John Singleton on 2 Fast 2 Furious

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John Singleton makes an unusual departure from his social commentary films to make the sequel 2 Fast 2 Furious. Reunited with his Baby Boy star Tyrese, this time it’s all for fun with fast cars and hot babes. Part of the equation required Tyrese and star Paul Walker to be cool heroes.


“They’re like matinee idols, which is cool,” Singleton said. “But the coolest thing is they’re good looking guys but they’re not like prissy sensitive guys. I’d call Paul like Steve McQueen. We would always sit up and talk about what made Steve McQueen such an icon. It was that he said just enough that he needed to say, and all the stuff was with his eyes. Paul has very expressive eyes. Those are the thing we would discuss. And Tyrese, he just has this larger than life, magnetic personality. He just comes in a room and takes over.”


Tyrese essentially plays the Vin Diesel role. He’s an old friend that Walker’s character teams up with to re-enter the racing circuit and take down a druglord. Before he secured Tyrese, Singleton considered others.


“We auditioned 50 Cent. Ja Rule was supposed to play the role and we had a deal with Ja Rule but Ja Rule at the time he thought he was bigger than he was- in many ways- and he turned us down. Thank God he did. [Luda]Cris was supposed to play the role that MikeEaly plays racing against Paul Walker. And so, I told Cris, ‘You should audition for this other part’ and he really rocked the audition. It was all about Ludacris after that. Cris is such a huge personality, he’s one of the most foremost entertainers in hip-hop. He’s popular because of his personality. Every video he does is really funny and very innovative and every record he makes kind of rocks the crowd. It’s funny how this thing came about. When Baby Boy came out, the first weekend it came out, only two people in town asked me for a copy of the film to screen in their screening room. They were David Geffen and Stacry Snider, who is head of Universal Pictures. And Stacey just went crazy over Tyrese. And then the president of production over there called me up – I was up for another movie there – and he said, ‘Vin doesn’t want to do the movie but we’re thinking about doing it with Tyrese. What do you think?’ I said, ‘That’s hot. He’s young, he’s new, he’s probably going to be a huge star, you’d be lucky to get him.’ And he said, ‘If he does it, do you want to do the movie?’ I said, ‘Yeah, okay.’ When I saw the first Fast and the Furious, I was like, ‘Damn, why didn’t I think of that?’ Because when I was growing up in L.A. and I referenced street racing culture throughout some of my films. If you remember Boyz N the Hood, you know there was a line in the script “where are the finest girls?” and it’s the street races on Florence. I knew about this world and I’d been around it, but when the opportunity to came at me to make a movie, I took it.”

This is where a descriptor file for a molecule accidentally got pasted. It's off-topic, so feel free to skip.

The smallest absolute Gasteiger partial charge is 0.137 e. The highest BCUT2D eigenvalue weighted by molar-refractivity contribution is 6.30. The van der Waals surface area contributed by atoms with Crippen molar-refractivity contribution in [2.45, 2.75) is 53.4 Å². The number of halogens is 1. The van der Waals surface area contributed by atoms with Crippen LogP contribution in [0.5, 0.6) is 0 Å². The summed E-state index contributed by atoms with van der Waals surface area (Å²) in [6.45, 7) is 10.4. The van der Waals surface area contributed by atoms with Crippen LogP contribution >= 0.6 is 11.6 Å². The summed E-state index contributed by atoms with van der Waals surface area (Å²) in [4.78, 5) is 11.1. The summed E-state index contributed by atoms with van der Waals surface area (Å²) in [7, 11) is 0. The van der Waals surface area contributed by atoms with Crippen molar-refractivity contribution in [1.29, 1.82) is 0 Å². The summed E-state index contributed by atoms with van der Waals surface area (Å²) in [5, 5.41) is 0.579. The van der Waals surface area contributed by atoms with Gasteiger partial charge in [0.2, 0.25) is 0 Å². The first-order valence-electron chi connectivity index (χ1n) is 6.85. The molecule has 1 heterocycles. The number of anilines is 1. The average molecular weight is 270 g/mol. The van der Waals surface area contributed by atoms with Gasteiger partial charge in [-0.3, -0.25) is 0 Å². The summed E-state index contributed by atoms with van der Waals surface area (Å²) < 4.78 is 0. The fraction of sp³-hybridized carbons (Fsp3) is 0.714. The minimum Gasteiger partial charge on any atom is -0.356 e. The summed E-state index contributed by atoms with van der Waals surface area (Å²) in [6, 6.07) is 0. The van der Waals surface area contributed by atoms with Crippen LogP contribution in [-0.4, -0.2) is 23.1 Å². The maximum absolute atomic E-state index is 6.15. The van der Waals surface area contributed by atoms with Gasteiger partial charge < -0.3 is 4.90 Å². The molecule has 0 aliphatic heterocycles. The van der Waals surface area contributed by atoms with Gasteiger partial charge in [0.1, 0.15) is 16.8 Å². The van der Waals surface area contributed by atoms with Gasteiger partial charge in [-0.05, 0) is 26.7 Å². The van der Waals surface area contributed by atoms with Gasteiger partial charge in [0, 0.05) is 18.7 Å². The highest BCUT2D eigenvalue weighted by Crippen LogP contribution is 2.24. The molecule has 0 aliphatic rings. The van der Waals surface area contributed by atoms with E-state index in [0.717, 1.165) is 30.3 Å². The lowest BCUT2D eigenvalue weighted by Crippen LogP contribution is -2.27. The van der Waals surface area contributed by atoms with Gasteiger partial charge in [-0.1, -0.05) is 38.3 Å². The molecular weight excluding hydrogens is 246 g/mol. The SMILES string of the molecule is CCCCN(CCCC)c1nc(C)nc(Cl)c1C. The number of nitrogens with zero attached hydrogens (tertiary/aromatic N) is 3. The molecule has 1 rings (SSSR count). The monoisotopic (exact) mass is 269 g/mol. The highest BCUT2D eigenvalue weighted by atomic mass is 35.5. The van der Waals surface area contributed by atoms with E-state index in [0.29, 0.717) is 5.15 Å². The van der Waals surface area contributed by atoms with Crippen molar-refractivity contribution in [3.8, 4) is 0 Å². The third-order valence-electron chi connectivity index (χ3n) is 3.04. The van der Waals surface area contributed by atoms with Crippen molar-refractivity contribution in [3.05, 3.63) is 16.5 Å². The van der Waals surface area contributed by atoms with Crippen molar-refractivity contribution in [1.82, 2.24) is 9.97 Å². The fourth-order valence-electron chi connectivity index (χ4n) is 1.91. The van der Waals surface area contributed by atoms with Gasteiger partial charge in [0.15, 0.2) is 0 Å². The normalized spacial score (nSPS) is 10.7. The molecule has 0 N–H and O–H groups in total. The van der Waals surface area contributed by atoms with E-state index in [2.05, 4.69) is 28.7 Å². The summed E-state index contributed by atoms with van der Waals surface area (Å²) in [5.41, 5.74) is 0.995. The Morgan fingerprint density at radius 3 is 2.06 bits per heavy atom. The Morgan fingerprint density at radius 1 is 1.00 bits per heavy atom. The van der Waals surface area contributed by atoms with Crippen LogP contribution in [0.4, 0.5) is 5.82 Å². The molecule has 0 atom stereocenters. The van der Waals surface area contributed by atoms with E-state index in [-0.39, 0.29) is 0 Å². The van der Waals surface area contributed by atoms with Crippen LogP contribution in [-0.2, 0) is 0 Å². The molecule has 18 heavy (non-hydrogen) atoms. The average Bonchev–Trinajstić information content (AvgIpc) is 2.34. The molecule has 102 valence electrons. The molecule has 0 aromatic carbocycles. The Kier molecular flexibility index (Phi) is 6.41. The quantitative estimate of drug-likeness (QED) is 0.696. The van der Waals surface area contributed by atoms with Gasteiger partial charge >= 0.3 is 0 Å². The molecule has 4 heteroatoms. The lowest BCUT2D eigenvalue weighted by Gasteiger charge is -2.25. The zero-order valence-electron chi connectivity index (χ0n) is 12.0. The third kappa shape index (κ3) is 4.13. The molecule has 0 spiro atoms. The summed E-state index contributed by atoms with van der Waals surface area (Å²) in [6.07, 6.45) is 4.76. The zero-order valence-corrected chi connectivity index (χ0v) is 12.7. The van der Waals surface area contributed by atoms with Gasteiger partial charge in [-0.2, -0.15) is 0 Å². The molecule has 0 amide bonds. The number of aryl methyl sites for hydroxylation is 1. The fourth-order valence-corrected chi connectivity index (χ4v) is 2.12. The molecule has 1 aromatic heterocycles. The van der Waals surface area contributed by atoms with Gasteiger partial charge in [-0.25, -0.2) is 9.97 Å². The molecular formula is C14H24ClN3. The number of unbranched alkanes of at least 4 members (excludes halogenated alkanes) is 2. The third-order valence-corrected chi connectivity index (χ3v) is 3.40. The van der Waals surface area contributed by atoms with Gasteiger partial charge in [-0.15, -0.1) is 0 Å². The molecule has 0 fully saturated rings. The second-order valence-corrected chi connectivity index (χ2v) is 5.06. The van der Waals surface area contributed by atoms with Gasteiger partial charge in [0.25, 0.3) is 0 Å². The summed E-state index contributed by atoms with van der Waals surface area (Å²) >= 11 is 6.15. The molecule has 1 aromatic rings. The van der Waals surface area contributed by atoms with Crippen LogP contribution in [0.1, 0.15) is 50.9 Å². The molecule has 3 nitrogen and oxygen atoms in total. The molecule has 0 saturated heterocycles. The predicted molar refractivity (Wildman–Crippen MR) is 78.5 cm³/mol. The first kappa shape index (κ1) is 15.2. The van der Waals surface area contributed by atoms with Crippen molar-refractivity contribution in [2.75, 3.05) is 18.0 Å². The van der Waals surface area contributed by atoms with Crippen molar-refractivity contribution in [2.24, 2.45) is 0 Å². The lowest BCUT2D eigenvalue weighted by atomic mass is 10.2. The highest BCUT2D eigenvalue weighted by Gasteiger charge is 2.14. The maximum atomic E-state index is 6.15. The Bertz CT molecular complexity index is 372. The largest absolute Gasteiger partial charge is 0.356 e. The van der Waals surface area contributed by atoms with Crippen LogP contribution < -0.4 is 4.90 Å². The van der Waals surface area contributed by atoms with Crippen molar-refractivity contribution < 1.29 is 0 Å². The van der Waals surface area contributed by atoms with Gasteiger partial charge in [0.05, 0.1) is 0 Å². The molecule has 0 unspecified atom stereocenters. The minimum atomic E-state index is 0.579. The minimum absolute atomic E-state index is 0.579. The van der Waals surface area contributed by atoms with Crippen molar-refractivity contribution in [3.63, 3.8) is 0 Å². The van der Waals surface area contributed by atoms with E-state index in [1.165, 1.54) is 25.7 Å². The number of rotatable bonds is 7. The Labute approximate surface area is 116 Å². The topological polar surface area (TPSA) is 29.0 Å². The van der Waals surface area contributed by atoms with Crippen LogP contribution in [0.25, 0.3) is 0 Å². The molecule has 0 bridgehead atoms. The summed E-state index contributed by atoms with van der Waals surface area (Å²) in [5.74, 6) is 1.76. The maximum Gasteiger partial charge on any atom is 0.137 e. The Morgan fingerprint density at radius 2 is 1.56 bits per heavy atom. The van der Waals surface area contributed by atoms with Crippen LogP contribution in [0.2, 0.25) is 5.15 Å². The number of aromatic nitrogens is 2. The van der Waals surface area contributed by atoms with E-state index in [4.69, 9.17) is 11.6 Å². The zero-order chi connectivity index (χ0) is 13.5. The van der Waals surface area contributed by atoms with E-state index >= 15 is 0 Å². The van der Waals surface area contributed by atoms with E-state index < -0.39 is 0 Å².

The film features a scene destined to be a classic in the “bad guy torture” genre. Evil Carter Verone places a rat on a traitors stomach and puts a bucket over the rat. Then he heats the bucket.